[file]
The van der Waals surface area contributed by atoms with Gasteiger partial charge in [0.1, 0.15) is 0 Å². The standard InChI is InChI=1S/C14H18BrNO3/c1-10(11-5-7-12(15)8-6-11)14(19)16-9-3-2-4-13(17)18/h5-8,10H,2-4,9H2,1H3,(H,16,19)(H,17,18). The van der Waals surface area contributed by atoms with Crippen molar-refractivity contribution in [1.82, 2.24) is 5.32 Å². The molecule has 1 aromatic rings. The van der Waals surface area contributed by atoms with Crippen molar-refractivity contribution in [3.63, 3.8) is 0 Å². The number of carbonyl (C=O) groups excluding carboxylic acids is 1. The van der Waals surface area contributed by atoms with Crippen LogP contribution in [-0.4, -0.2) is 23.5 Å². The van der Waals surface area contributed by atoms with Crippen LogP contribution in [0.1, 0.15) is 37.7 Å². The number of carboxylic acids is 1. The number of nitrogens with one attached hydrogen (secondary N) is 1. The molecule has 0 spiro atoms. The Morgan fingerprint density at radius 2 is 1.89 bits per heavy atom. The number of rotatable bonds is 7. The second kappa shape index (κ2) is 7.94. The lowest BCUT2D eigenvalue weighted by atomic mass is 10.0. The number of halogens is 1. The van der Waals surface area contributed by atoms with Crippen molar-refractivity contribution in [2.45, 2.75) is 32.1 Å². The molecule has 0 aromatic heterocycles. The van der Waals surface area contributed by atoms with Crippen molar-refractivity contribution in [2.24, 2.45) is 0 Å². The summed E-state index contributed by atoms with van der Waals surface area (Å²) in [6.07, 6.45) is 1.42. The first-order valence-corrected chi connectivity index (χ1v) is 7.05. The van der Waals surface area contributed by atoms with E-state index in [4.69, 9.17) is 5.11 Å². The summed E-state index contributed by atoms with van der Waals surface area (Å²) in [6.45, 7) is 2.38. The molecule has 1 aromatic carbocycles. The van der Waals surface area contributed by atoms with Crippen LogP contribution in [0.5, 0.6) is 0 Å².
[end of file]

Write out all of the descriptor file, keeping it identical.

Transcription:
The van der Waals surface area contributed by atoms with Gasteiger partial charge in [0.1, 0.15) is 0 Å². The standard InChI is InChI=1S/C14H18BrNO3/c1-10(11-5-7-12(15)8-6-11)14(19)16-9-3-2-4-13(17)18/h5-8,10H,2-4,9H2,1H3,(H,16,19)(H,17,18). The van der Waals surface area contributed by atoms with Crippen molar-refractivity contribution in [1.82, 2.24) is 5.32 Å². The molecule has 1 aromatic rings. The van der Waals surface area contributed by atoms with Crippen molar-refractivity contribution in [3.63, 3.8) is 0 Å². The number of carbonyl (C=O) groups excluding carboxylic acids is 1. The van der Waals surface area contributed by atoms with Crippen LogP contribution in [-0.4, -0.2) is 23.5 Å². The van der Waals surface area contributed by atoms with Crippen LogP contribution in [0.1, 0.15) is 37.7 Å². The number of carboxylic acids is 1. The number of nitrogens with one attached hydrogen (secondary N) is 1. The molecule has 0 spiro atoms. The Morgan fingerprint density at radius 2 is 1.89 bits per heavy atom. The number of rotatable bonds is 7. The second kappa shape index (κ2) is 7.94. The lowest BCUT2D eigenvalue weighted by atomic mass is 10.0. The number of halogens is 1. The van der Waals surface area contributed by atoms with Crippen molar-refractivity contribution in [2.45, 2.75) is 32.1 Å². The molecule has 0 aromatic heterocycles. The van der Waals surface area contributed by atoms with Crippen molar-refractivity contribution in [2.24, 2.45) is 0 Å². The summed E-state index contributed by atoms with van der Waals surface area (Å²) in [6.07, 6.45) is 1.42. The first-order valence-corrected chi connectivity index (χ1v) is 7.05. The van der Waals surface area contributed by atoms with E-state index in [4.69, 9.17) is 5.11 Å². The summed E-state index contributed by atoms with van der Waals surface area (Å²) in [6.45, 7) is 2.38. The molecule has 1 aromatic carbocycles. The van der Waals surface area contributed by atoms with Crippen LogP contribution in [0.5, 0.6) is 0 Å².